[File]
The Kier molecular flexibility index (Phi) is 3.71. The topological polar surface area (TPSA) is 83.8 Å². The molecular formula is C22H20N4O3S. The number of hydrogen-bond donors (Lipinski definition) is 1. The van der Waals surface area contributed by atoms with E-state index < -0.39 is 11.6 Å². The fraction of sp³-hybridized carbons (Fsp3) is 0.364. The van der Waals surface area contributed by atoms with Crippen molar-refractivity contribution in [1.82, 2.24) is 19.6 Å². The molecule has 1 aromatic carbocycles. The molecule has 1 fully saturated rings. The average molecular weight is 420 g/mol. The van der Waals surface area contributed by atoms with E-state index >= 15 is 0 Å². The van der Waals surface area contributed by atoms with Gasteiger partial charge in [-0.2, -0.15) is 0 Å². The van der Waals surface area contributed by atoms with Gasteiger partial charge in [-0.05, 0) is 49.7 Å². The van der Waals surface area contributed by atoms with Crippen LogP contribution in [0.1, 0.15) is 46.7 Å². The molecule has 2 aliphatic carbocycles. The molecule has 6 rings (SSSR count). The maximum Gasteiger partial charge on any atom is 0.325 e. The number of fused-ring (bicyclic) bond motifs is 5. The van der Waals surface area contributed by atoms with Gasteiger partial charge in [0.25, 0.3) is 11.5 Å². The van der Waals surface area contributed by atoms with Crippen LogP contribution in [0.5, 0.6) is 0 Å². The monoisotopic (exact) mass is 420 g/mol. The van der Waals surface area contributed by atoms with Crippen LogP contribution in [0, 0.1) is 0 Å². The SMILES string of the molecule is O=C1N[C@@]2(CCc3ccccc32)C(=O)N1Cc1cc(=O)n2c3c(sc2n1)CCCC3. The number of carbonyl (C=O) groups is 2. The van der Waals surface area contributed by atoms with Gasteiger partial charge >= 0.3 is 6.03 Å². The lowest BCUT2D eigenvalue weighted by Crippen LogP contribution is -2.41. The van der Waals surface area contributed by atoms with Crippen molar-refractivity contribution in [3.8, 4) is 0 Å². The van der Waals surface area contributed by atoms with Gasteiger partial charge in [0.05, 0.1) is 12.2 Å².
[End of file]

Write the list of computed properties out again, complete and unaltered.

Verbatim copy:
The Kier molecular flexibility index (Phi) is 3.71. The topological polar surface area (TPSA) is 83.8 Å². The molecular formula is C22H20N4O3S. The number of hydrogen-bond donors (Lipinski definition) is 1. The van der Waals surface area contributed by atoms with E-state index < -0.39 is 11.6 Å². The fraction of sp³-hybridized carbons (Fsp3) is 0.364. The van der Waals surface area contributed by atoms with Crippen molar-refractivity contribution in [1.82, 2.24) is 19.6 Å². The molecule has 1 aromatic carbocycles. The molecule has 1 fully saturated rings. The average molecular weight is 420 g/mol. The van der Waals surface area contributed by atoms with E-state index >= 15 is 0 Å². The van der Waals surface area contributed by atoms with Gasteiger partial charge in [-0.2, -0.15) is 0 Å². The van der Waals surface area contributed by atoms with Gasteiger partial charge in [-0.05, 0) is 49.7 Å². The van der Waals surface area contributed by atoms with Crippen LogP contribution in [0.1, 0.15) is 46.7 Å². The molecule has 2 aliphatic carbocycles. The molecule has 6 rings (SSSR count). The maximum Gasteiger partial charge on any atom is 0.325 e. The number of fused-ring (bicyclic) bond motifs is 5. The van der Waals surface area contributed by atoms with Gasteiger partial charge in [0.25, 0.3) is 11.5 Å². The van der Waals surface area contributed by atoms with Crippen LogP contribution in [0.5, 0.6) is 0 Å². The monoisotopic (exact) mass is 420 g/mol. The van der Waals surface area contributed by atoms with Crippen LogP contribution in [0, 0.1) is 0 Å². The SMILES string of the molecule is O=C1N[C@@]2(CCc3ccccc32)C(=O)N1Cc1cc(=O)n2c3c(sc2n1)CCCC3. The number of carbonyl (C=O) groups is 2. The van der Waals surface area contributed by atoms with Gasteiger partial charge >= 0.3 is 6.03 Å². The lowest BCUT2D eigenvalue weighted by Crippen LogP contribution is -2.41. The van der Waals surface area contributed by atoms with Crippen molar-refractivity contribution in [3.8, 4) is 0 Å². The van der Waals surface area contributed by atoms with Gasteiger partial charge in [0.05, 0.1) is 12.2 Å².